after a second notice was made on July 10, 1985. Petitioner then contends that, pursuant to Section 3, Rule 13 of the Rules of Court, the decision of the regional trial court became final on July 15, 1985, private respondent not having seasonably filed either a motion for reconsideration or a notice of appeal. We are not persuaded by this argument belatedly raised by petitioner. It is incumbent upon a party who relies upon constructive service under Section 5 of Rule 13 of the Rules to prove that the first notice of the registered letter was sent and delivered to the addressee, as the presumption that official duty has 12 been regularly performed does not apply to such a situation. Here, the assertions in the Petition of the facts stated in the next preceding paragraph are unsubstantiated. In the absence of such proof in the record, the disputable presumption of completeness of service does not arise.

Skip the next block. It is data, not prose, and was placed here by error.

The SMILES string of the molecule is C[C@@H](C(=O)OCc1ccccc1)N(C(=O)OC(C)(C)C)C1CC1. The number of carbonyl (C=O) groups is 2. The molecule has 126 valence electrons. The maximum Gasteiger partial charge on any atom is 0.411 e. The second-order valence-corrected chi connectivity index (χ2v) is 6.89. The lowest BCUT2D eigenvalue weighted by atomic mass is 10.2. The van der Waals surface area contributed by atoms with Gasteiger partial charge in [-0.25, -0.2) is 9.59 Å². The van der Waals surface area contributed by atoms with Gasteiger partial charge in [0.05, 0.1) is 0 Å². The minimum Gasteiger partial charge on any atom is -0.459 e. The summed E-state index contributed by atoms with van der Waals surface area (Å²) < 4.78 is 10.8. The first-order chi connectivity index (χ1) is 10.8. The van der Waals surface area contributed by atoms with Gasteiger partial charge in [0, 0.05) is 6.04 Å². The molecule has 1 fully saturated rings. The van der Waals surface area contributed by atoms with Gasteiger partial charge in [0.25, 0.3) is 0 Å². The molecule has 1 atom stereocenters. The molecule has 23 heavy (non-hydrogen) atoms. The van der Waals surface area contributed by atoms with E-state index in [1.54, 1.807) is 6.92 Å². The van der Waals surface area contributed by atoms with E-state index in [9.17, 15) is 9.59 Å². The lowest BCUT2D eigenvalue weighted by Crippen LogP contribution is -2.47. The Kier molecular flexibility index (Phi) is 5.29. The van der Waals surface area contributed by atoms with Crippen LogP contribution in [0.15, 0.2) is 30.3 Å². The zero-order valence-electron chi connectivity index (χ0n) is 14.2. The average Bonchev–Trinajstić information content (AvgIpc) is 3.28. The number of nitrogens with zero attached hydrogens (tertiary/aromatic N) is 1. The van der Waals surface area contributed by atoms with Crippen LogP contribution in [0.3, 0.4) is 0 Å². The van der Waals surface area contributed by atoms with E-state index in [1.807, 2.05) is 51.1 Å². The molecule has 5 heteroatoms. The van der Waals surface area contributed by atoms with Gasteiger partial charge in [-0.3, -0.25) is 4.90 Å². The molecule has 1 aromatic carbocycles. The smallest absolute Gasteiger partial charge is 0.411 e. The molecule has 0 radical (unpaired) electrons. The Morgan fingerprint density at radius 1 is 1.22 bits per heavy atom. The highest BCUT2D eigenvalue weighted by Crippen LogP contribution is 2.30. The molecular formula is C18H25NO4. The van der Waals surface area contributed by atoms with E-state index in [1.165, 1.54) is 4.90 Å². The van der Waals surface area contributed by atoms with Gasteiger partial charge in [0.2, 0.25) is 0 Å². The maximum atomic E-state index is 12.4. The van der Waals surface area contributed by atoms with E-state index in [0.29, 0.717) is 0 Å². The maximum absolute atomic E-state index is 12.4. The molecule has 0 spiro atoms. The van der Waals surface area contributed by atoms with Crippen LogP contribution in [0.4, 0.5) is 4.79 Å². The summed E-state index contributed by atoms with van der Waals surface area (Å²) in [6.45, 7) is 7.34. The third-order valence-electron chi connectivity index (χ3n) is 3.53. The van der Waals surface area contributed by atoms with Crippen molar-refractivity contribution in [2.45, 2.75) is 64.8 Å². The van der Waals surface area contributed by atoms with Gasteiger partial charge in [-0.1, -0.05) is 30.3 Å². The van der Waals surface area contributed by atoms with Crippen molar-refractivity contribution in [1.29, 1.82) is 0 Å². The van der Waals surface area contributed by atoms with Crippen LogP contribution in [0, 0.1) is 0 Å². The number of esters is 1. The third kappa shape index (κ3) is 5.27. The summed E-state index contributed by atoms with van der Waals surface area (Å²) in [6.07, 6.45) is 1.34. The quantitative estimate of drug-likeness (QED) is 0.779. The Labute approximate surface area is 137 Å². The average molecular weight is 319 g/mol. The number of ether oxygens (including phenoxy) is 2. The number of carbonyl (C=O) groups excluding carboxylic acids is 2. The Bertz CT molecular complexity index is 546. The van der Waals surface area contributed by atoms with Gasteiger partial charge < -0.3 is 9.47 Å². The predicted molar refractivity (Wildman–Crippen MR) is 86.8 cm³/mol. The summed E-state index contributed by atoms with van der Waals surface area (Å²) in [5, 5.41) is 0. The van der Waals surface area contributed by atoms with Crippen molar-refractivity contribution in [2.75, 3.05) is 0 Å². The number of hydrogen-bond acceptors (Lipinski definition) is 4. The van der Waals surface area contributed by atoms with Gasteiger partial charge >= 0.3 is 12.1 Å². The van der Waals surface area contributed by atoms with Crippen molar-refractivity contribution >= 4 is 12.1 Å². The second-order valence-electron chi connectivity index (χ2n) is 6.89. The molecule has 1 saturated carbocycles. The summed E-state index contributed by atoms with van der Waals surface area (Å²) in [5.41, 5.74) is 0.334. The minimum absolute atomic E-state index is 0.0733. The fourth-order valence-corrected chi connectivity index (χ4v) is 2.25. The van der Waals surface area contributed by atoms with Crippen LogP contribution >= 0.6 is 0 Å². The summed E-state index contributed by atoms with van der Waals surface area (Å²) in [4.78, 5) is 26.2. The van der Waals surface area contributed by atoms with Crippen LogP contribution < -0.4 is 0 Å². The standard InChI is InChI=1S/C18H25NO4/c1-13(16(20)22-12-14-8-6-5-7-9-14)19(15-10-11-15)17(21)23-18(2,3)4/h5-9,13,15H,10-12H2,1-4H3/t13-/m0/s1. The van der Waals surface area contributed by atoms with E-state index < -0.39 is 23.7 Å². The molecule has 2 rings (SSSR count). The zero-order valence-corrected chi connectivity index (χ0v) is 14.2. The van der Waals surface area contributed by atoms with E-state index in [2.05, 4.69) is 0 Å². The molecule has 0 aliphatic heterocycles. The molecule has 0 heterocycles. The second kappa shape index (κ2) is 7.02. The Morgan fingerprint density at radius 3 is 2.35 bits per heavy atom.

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Furthermore, not only has petitioner failed in such requisite proof, but, as earlier stated, the records do not show that such issue was raised or proved by him in the respondent court when the petition for review was filed with and was pending therein. The principle of estoppel by laches, which is in the interest of a sound administration of the laws, consequently bars this objection from being raised by petitioner for the 13 first time and at this late stage. It is next alleged that respondent court gravely erred in adjudicating the case on the basis of priority of physical possession instead of legal possession. As already adumbrated, respondent court held that private respondent was granted a residence permit over a lot with an area of 42,086 square meters by the Bureau of Forestry on August 16, 1961, and a permit to construct a warehouse and gasoline station thereon by the then municipal government of 14 Olongapo on October 1, 1963. This residence permit, which was renewable every year, was not renewed after June 30,1969 because it was stopped by then Vice-President Fernando Lopez, although 15 private respondent continued to pay rental fees for the land until 1973. Upon application by private respondent, the said lot was declared alienable and disposable public land and released by the Bureau of Forest Development to the Bureau of Lands in March, 1973. Thereafter, he filed a Miscellaneous Sales 16 Application with the Bureau of Lands on January 19, 1977 for the purchase of the said lot. It likewise appears that private respondent declared the warehouse and gasoline stallion for taxation purposes and 17 paid taxes thereon in 1970 and 1971. On the other hand, petitioner claims that he entered into and took possession of the contested lot in 1970 pursuant to a permit granted to him by the Bureau of Forest Development, as supposedly evidenced by a 18 certification from the latter dated April 10, 1979, and a building permit and sanitary/plumbing permit 19 issued for the construction of his house thereon. This is an egregious inaccuracy as aptly observed by respondent court, thus: Said permits (Annexes A, B and C to answer) were not actually introduced in evidence by the respondent Elane in support of his allegations and defenses They may not, therefore, be considered at all as evidence. Besides, the certification (Annex A to answer) do (sic) not attest to the issuance of any permit to occupy the parcel of land in question in favor of the respondent Elane. It merely certified to the fact that the parcel of land in question was found to be Alienable and Disposable Land. And the building and sanitary/plumbing permits (Annexes B and C to answer) could not have established his possession of the parcel of land since 1970 because aside from the fact that they bear no date of actual issuance, they were accomplished by the applicant whose residence certificate appears to have been issued only on January 5, 1979. How then can it be correctly concluded that based upon such certification and permits (Annexes A, B and C to answer), the respondent Elane had entered into and had taken possession of the parcel of land in question since 1970? Moreover, the survey of the parcel of land in question was prepared for the respondent Elane only on February 25, 1979 (Exhibit 6). His miscellaneous sales application was